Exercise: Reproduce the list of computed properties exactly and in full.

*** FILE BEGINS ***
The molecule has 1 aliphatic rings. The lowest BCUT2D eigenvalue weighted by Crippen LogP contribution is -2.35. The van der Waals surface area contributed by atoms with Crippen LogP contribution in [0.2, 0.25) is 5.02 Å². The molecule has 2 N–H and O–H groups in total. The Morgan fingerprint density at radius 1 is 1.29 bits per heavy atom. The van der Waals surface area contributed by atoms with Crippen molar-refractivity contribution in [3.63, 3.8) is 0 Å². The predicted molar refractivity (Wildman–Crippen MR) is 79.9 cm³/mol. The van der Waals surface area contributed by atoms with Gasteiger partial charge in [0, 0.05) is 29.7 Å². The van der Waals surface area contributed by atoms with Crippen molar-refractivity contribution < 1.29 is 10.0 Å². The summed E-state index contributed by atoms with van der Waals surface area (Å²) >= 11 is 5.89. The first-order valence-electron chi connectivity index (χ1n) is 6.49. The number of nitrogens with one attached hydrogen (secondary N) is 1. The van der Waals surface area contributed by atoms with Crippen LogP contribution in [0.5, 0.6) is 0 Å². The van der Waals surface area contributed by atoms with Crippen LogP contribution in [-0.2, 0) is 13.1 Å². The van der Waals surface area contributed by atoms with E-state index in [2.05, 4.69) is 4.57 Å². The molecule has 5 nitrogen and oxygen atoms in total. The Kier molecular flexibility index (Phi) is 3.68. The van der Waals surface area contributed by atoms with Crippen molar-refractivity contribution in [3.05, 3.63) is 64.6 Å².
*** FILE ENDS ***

The molecule has 1 aliphatic rings. The lowest BCUT2D eigenvalue weighted by Crippen LogP contribution is -2.35. The van der Waals surface area contributed by atoms with Crippen LogP contribution in [0.2, 0.25) is 5.02 Å². The molecule has 2 N–H and O–H groups in total. The Morgan fingerprint density at radius 1 is 1.29 bits per heavy atom. The van der Waals surface area contributed by atoms with Crippen molar-refractivity contribution in [3.63, 3.8) is 0 Å². The predicted molar refractivity (Wildman–Crippen MR) is 79.9 cm³/mol. The van der Waals surface area contributed by atoms with Gasteiger partial charge in [0, 0.05) is 29.7 Å². The van der Waals surface area contributed by atoms with Crippen molar-refractivity contribution < 1.29 is 10.0 Å². The summed E-state index contributed by atoms with van der Waals surface area (Å²) >= 11 is 5.89. The first-order valence-electron chi connectivity index (χ1n) is 6.49. The number of nitrogens with one attached hydrogen (secondary N) is 1. The van der Waals surface area contributed by atoms with Crippen LogP contribution in [0.5, 0.6) is 0 Å². The van der Waals surface area contributed by atoms with Crippen LogP contribution in [-0.2, 0) is 13.1 Å². The van der Waals surface area contributed by atoms with E-state index in [2.05, 4.69) is 4.57 Å². The molecule has 5 nitrogen and oxygen atoms in total. The Kier molecular flexibility index (Phi) is 3.68. The van der Waals surface area contributed by atoms with Crippen molar-refractivity contribution in [3.05, 3.63) is 64.6 Å².